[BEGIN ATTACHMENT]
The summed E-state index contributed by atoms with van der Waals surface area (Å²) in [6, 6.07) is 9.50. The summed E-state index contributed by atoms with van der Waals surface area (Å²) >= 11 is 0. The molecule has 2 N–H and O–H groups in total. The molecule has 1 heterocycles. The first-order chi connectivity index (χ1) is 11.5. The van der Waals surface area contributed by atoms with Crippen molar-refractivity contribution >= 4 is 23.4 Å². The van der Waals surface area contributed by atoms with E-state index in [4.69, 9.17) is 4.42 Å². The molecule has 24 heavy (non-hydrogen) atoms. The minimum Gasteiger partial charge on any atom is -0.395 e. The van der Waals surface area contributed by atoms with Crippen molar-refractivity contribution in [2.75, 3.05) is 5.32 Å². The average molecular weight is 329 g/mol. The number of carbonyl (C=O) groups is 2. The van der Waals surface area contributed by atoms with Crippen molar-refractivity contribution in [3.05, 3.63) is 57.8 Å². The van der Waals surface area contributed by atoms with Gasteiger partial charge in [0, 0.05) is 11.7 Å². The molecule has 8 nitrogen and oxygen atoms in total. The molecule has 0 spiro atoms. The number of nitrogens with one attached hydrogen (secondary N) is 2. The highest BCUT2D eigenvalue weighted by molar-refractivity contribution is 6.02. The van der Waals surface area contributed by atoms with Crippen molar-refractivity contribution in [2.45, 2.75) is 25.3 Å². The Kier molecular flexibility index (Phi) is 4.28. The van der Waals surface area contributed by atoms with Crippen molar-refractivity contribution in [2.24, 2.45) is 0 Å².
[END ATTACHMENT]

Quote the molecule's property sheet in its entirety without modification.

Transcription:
The summed E-state index contributed by atoms with van der Waals surface area (Å²) in [6, 6.07) is 9.50. The summed E-state index contributed by atoms with van der Waals surface area (Å²) >= 11 is 0. The molecule has 2 N–H and O–H groups in total. The molecule has 1 heterocycles. The first-order chi connectivity index (χ1) is 11.5. The van der Waals surface area contributed by atoms with Crippen molar-refractivity contribution >= 4 is 23.4 Å². The van der Waals surface area contributed by atoms with E-state index in [4.69, 9.17) is 4.42 Å². The molecule has 24 heavy (non-hydrogen) atoms. The minimum Gasteiger partial charge on any atom is -0.395 e. The van der Waals surface area contributed by atoms with Crippen molar-refractivity contribution in [2.75, 3.05) is 5.32 Å². The average molecular weight is 329 g/mol. The number of carbonyl (C=O) groups is 2. The van der Waals surface area contributed by atoms with Crippen molar-refractivity contribution in [3.05, 3.63) is 57.8 Å². The van der Waals surface area contributed by atoms with Gasteiger partial charge in [0, 0.05) is 11.7 Å². The molecule has 8 nitrogen and oxygen atoms in total. The molecule has 0 spiro atoms. The number of nitrogens with one attached hydrogen (secondary N) is 2. The highest BCUT2D eigenvalue weighted by molar-refractivity contribution is 6.02. The van der Waals surface area contributed by atoms with Crippen molar-refractivity contribution in [2.45, 2.75) is 25.3 Å². The Kier molecular flexibility index (Phi) is 4.28. The van der Waals surface area contributed by atoms with Crippen molar-refractivity contribution in [2.24, 2.45) is 0 Å².